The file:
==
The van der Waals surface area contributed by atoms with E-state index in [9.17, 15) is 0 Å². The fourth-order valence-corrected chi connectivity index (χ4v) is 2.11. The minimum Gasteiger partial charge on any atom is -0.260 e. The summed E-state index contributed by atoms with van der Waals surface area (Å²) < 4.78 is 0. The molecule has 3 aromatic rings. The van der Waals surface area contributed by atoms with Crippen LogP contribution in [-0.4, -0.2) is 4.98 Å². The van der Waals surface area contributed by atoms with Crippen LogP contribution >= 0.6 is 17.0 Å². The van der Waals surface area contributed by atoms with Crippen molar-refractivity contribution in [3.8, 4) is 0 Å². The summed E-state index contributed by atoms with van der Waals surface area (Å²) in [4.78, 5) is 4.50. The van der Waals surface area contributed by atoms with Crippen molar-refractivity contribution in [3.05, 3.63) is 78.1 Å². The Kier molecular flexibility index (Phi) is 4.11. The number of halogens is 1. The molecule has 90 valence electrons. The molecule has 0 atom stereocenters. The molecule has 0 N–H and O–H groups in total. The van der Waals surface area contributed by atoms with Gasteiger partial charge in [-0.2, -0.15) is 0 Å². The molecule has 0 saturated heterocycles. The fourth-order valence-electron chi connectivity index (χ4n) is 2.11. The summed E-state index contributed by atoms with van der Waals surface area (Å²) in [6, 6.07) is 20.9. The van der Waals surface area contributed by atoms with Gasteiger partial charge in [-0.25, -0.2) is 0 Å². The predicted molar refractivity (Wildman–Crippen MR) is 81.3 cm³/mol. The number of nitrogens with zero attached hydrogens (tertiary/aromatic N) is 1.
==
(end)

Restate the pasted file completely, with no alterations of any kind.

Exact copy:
The van der Waals surface area contributed by atoms with E-state index in [9.17, 15) is 0 Å². The fourth-order valence-corrected chi connectivity index (χ4v) is 2.11. The minimum Gasteiger partial charge on any atom is -0.260 e. The summed E-state index contributed by atoms with van der Waals surface area (Å²) < 4.78 is 0. The molecule has 3 aromatic rings. The van der Waals surface area contributed by atoms with Crippen LogP contribution in [-0.4, -0.2) is 4.98 Å². The van der Waals surface area contributed by atoms with Crippen LogP contribution >= 0.6 is 17.0 Å². The van der Waals surface area contributed by atoms with Crippen molar-refractivity contribution in [3.8, 4) is 0 Å². The summed E-state index contributed by atoms with van der Waals surface area (Å²) in [4.78, 5) is 4.50. The van der Waals surface area contributed by atoms with Crippen molar-refractivity contribution in [3.05, 3.63) is 78.1 Å². The Kier molecular flexibility index (Phi) is 4.11. The number of halogens is 1. The molecule has 90 valence electrons. The molecule has 0 atom stereocenters. The molecule has 0 N–H and O–H groups in total. The van der Waals surface area contributed by atoms with Gasteiger partial charge in [-0.2, -0.15) is 0 Å². The molecule has 0 saturated heterocycles. The fourth-order valence-electron chi connectivity index (χ4n) is 2.11. The summed E-state index contributed by atoms with van der Waals surface area (Å²) in [6, 6.07) is 20.9. The van der Waals surface area contributed by atoms with Gasteiger partial charge in [-0.25, -0.2) is 0 Å². The predicted molar refractivity (Wildman–Crippen MR) is 81.3 cm³/mol. The number of nitrogens with zero attached hydrogens (tertiary/aromatic N) is 1.